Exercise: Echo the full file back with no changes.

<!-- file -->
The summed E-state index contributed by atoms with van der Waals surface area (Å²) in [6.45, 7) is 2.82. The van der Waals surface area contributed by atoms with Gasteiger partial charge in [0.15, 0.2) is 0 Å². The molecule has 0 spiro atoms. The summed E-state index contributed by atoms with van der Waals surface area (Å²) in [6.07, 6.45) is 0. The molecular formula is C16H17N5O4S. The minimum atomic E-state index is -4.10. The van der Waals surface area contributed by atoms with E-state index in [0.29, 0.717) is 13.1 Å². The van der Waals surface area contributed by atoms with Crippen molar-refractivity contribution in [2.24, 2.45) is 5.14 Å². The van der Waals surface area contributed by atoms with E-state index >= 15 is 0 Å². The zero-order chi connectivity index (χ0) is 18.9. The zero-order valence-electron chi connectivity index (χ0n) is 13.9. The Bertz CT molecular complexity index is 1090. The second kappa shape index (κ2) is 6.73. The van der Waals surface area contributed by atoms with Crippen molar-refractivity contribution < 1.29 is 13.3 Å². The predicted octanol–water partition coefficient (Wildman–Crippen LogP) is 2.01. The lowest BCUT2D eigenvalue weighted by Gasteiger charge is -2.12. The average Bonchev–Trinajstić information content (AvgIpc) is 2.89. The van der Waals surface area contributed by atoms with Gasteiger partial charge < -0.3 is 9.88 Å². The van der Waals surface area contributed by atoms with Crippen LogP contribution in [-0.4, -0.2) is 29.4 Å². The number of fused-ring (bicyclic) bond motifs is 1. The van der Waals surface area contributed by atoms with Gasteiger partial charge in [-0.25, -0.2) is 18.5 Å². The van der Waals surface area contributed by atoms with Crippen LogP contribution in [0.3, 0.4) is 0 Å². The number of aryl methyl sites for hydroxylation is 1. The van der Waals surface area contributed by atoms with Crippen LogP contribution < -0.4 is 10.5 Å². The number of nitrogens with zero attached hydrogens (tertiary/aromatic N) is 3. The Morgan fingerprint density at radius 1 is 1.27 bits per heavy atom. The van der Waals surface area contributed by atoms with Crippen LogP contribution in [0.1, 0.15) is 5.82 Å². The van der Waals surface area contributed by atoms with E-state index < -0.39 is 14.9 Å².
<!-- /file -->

The summed E-state index contributed by atoms with van der Waals surface area (Å²) in [6.45, 7) is 2.82. The van der Waals surface area contributed by atoms with Gasteiger partial charge in [0.15, 0.2) is 0 Å². The molecule has 0 spiro atoms. The summed E-state index contributed by atoms with van der Waals surface area (Å²) in [6.07, 6.45) is 0. The molecular formula is C16H17N5O4S. The minimum atomic E-state index is -4.10. The van der Waals surface area contributed by atoms with E-state index in [0.29, 0.717) is 13.1 Å². The van der Waals surface area contributed by atoms with Crippen molar-refractivity contribution in [2.24, 2.45) is 5.14 Å². The van der Waals surface area contributed by atoms with E-state index >= 15 is 0 Å². The zero-order chi connectivity index (χ0) is 18.9. The zero-order valence-electron chi connectivity index (χ0n) is 13.9. The Bertz CT molecular complexity index is 1090. The second kappa shape index (κ2) is 6.73. The van der Waals surface area contributed by atoms with Crippen molar-refractivity contribution < 1.29 is 13.3 Å². The predicted octanol–water partition coefficient (Wildman–Crippen LogP) is 2.01. The lowest BCUT2D eigenvalue weighted by Gasteiger charge is -2.12. The average Bonchev–Trinajstić information content (AvgIpc) is 2.89. The van der Waals surface area contributed by atoms with Gasteiger partial charge < -0.3 is 9.88 Å². The van der Waals surface area contributed by atoms with Crippen LogP contribution in [-0.4, -0.2) is 29.4 Å². The number of fused-ring (bicyclic) bond motifs is 1. The van der Waals surface area contributed by atoms with Gasteiger partial charge in [-0.25, -0.2) is 18.5 Å². The van der Waals surface area contributed by atoms with Crippen LogP contribution in [0.3, 0.4) is 0 Å². The number of aryl methyl sites for hydroxylation is 1. The van der Waals surface area contributed by atoms with Crippen LogP contribution < -0.4 is 10.5 Å². The number of nitrogens with zero attached hydrogens (tertiary/aromatic N) is 3. The Morgan fingerprint density at radius 1 is 1.27 bits per heavy atom. The van der Waals surface area contributed by atoms with Crippen LogP contribution in [0.1, 0.15) is 5.82 Å². The van der Waals surface area contributed by atoms with E-state index < -0.39 is 14.9 Å².